Every 66 seconds, someone in the U.S. develops Alzheimer’s disease. The most common form of dementia, Alzheimer’s currently has no cure. But research continues, and there have been advances in slowing the progression of the fatal disease. The key is early detection. 

Only around one in four people with the disease get diagnosed, though. Throughout November, National Alzheimer’s Disease Awareness Month promotes greater understanding of this complex neurological disease and its symptoms for earlier detection and treatment. 

Alzheimer’s is one of the fastest-growing epidemics in the U.S. When President Ronald Reagan declared the very first National Alzheimer’s Disease Awareness Month in 1983, the disease affected less than 2 million people nationwide. Now, more than 5.7 million people in the U.S. have Alzheimer’s, and that number is expected to triple by 2050.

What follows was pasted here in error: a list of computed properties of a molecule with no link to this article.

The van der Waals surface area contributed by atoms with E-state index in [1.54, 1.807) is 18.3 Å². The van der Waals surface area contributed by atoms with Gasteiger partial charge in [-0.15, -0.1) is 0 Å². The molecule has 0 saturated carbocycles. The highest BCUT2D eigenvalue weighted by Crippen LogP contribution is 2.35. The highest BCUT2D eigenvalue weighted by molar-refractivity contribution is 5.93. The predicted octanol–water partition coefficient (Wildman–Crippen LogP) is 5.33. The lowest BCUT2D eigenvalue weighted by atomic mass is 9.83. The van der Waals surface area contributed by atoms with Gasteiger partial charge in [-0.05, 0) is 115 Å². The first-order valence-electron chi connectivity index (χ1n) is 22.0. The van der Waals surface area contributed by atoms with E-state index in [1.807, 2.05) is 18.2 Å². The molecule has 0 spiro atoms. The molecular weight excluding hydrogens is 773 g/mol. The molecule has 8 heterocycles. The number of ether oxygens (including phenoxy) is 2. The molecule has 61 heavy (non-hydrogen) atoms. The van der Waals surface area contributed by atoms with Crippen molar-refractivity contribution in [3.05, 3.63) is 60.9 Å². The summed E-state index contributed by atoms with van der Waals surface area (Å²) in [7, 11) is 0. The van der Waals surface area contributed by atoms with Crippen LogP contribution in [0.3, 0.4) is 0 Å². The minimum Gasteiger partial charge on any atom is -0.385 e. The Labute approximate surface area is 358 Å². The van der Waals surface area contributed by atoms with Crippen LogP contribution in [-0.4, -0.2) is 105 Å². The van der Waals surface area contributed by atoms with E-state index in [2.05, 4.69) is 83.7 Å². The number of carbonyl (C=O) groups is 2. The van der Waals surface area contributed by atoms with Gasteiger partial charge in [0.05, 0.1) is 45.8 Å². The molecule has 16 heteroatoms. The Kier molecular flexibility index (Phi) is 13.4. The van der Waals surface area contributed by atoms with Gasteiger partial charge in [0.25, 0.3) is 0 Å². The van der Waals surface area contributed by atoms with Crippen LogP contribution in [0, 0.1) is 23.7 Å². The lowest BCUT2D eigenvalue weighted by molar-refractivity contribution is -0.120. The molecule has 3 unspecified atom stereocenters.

An estimated one in nine people over the age of 65 and more than half a million under the age of 65 suffer from Alzheimer’s or another form of dementia in the U.S. Alzheimer’s causes changes in the brain that impact mental abilities and memory and lead to the need for care, which costs families an estimated $56 billion out of pocket annually.

National Alzheimer’s Disease Awareness Month calls attention to the more than 16.1 million family and friends caring for a loved one with the disease. These caregivers face not just financial burdens, but also mental and physical health challenges as they struggle to provide their loved one unpaid assistance while maintaining their own jobs, lives, responsibilities. 

A number of organizations offer resources online to support the Alzheimer’s patient and caregiver. To learn more about how you can get involved in this month’s activities and beyond, a great place to start is the Alzheimer’s Association, which also celebrates November as National Family Caregivers Month.